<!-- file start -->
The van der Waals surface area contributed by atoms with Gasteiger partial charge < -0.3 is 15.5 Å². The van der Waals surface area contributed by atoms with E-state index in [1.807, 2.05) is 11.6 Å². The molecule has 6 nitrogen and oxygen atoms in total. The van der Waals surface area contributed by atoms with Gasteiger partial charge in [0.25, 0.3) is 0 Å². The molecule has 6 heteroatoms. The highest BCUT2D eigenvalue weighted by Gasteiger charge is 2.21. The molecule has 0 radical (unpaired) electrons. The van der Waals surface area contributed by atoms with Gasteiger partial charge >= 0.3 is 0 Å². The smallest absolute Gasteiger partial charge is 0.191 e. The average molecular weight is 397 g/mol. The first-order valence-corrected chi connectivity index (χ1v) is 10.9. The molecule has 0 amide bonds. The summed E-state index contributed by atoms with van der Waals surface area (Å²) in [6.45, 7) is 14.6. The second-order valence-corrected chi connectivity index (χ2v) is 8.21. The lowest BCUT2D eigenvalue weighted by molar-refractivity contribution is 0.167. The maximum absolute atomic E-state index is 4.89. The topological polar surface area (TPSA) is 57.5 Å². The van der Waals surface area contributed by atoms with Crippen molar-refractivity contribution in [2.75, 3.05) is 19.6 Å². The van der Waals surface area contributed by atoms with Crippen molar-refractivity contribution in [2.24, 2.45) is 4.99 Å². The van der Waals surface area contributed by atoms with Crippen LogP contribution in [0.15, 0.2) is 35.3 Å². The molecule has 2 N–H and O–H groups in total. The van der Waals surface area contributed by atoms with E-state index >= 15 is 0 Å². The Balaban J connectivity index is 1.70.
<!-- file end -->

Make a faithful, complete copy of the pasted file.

The van der Waals surface area contributed by atoms with Gasteiger partial charge < -0.3 is 15.5 Å². The van der Waals surface area contributed by atoms with E-state index in [1.807, 2.05) is 11.6 Å². The molecule has 6 nitrogen and oxygen atoms in total. The van der Waals surface area contributed by atoms with Gasteiger partial charge in [0.25, 0.3) is 0 Å². The molecule has 6 heteroatoms. The highest BCUT2D eigenvalue weighted by Gasteiger charge is 2.21. The molecule has 0 radical (unpaired) electrons. The van der Waals surface area contributed by atoms with Gasteiger partial charge >= 0.3 is 0 Å². The smallest absolute Gasteiger partial charge is 0.191 e. The average molecular weight is 397 g/mol. The first-order valence-corrected chi connectivity index (χ1v) is 10.9. The molecule has 0 amide bonds. The summed E-state index contributed by atoms with van der Waals surface area (Å²) in [6.45, 7) is 14.6. The second-order valence-corrected chi connectivity index (χ2v) is 8.21. The lowest BCUT2D eigenvalue weighted by molar-refractivity contribution is 0.167. The maximum absolute atomic E-state index is 4.89. The topological polar surface area (TPSA) is 57.5 Å². The van der Waals surface area contributed by atoms with Crippen molar-refractivity contribution in [2.75, 3.05) is 19.6 Å². The van der Waals surface area contributed by atoms with Crippen molar-refractivity contribution in [2.24, 2.45) is 4.99 Å². The van der Waals surface area contributed by atoms with Crippen LogP contribution in [0.15, 0.2) is 35.3 Å². The molecule has 2 N–H and O–H groups in total. The van der Waals surface area contributed by atoms with E-state index >= 15 is 0 Å². The Balaban J connectivity index is 1.70.